SEE ALSO: Finding A Husband In College

Getting married young does not mean giving up your dreams. It means having someone dream your dreams with you. When you get lost along the way, and your dreams and goals seem out of reach, it’s having someone there to point you in the right direction and show you the way back. Despite what people are going to tell you, it definitely doesn’t mean that you are going to miss out on all the experiences life has to offer. It simply means that you get to share all of these great adventures with the person you love most in the world.

And trust me, there is nothing better than that. It doesn’t mean that you are already grown up, it means that you have someone to grow with.

You have someone to stick with you through anything from college classes and changing bodies to negative bank account balances.

You have someone to sit on your used furniture with and talk about what you want to do and who you want to be someday.

Then, when someday comes, you get to look back on all of that and realize what a blessing it is to watch someone grow. Even after just one year of marriage, I look back and I am incredibly proud of my husband. I’m proud of the person he has become, and I’m proud of what we have accomplished together. I can’t wait to see what the rest of our lives have in store for us.

“You can drive at 16, go to war at 18, drink at 21, and retire at 65. So who can say what age you have to be to find your one true love?" — One Tree Hill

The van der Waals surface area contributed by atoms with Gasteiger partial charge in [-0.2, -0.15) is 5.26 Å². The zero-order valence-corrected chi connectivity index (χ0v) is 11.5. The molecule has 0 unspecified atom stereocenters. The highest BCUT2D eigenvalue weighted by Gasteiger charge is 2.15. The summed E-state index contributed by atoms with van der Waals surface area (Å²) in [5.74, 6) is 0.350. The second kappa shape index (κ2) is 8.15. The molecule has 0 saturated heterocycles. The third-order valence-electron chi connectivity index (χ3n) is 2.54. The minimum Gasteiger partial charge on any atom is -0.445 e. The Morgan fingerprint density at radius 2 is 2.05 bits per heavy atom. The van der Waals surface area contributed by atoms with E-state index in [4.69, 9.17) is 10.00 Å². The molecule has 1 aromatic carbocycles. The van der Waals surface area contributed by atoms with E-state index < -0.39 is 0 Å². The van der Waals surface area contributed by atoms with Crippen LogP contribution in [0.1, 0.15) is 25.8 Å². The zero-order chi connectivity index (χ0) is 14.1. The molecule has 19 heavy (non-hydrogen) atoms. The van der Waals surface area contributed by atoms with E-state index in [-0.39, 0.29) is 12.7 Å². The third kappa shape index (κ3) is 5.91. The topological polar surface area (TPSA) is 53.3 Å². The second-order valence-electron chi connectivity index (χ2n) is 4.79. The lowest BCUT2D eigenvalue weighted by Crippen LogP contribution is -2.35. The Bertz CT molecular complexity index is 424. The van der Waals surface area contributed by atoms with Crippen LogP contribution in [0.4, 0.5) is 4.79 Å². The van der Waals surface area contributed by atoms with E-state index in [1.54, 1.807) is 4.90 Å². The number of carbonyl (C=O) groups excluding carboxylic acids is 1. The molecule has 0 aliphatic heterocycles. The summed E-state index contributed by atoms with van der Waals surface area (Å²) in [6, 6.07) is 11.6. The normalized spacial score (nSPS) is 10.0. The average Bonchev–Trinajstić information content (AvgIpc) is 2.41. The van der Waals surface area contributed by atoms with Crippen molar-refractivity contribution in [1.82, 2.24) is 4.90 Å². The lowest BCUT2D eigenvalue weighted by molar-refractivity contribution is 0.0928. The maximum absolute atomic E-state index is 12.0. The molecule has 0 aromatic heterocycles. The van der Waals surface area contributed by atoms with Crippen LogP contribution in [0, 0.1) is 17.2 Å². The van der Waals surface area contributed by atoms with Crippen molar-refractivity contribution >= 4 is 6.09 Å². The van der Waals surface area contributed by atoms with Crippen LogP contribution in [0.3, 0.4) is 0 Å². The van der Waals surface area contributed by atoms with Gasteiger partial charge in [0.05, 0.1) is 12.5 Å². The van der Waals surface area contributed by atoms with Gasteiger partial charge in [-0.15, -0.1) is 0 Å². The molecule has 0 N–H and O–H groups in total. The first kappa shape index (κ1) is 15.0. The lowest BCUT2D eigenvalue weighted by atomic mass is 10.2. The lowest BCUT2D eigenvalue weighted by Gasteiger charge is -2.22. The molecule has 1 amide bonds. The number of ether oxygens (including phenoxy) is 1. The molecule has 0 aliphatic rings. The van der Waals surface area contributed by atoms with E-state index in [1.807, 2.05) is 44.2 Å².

Cover Image Credit: Sara Donnelli Photography

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My First Year Of College Wasn’t Great And That’s Okay

I didn’t adjust as well as I thought I would, but I made it.

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Everyone always raves about how much they loved their freshman year of college. The independence, the parties, meeting all these new people from different places. It's a big milestone in your life. But not everyone has an amazing first year. And I'm one of those people.

Don't get me wrong. I was so excited about college. Finally getting to be on my own, experiencing all these new things. I even met people in my class before we moved in. And the first month was a blast...but then it wasn't anymore.

Eventually, I slid into this “funk", you could say. I was depressed. I never wanted to leave my bed. Some nights, I didn't even wanna eat dinner. And soon, my friends noticed but soon just stopped inviting me out.

At first, they still would, even though the answer was always no. But I guess they got bored and tired of me always saying no.

Soon, I didn't feel like I even had any friends and at one point, I even found myself debating going home to avoid being alone in my room all weekend. I would force myself to make plans, but found myself not wanting to go out because I got ignored every time I did. It wasn't worth it.

I was homesick, isolated, and just wanted to fit in.

When the year finally came to an end, I couldn't be happier. But now that it is over and I'm home, I realize how much I miss the people that were there for me. The people that came into my life unexpectedly, but it was hard for me to really recognize they care about me.

I absolutely hated my freshman year of college. Yeah, it started out good and I found my sorority, but I never felt like I was wanted anywhere. I felt so alone. I became so incredibly isolated and distant and it took a drastic toll on me as a person.

But in spite of all that, I realize that maybe that's how it was supposed to happen. Because I'm a firm believer that everything happens for a reason and it will all play out.

This being said, my first year might not have been what I thought or hoped for. But I can truly say I am excited to see what my next year holds.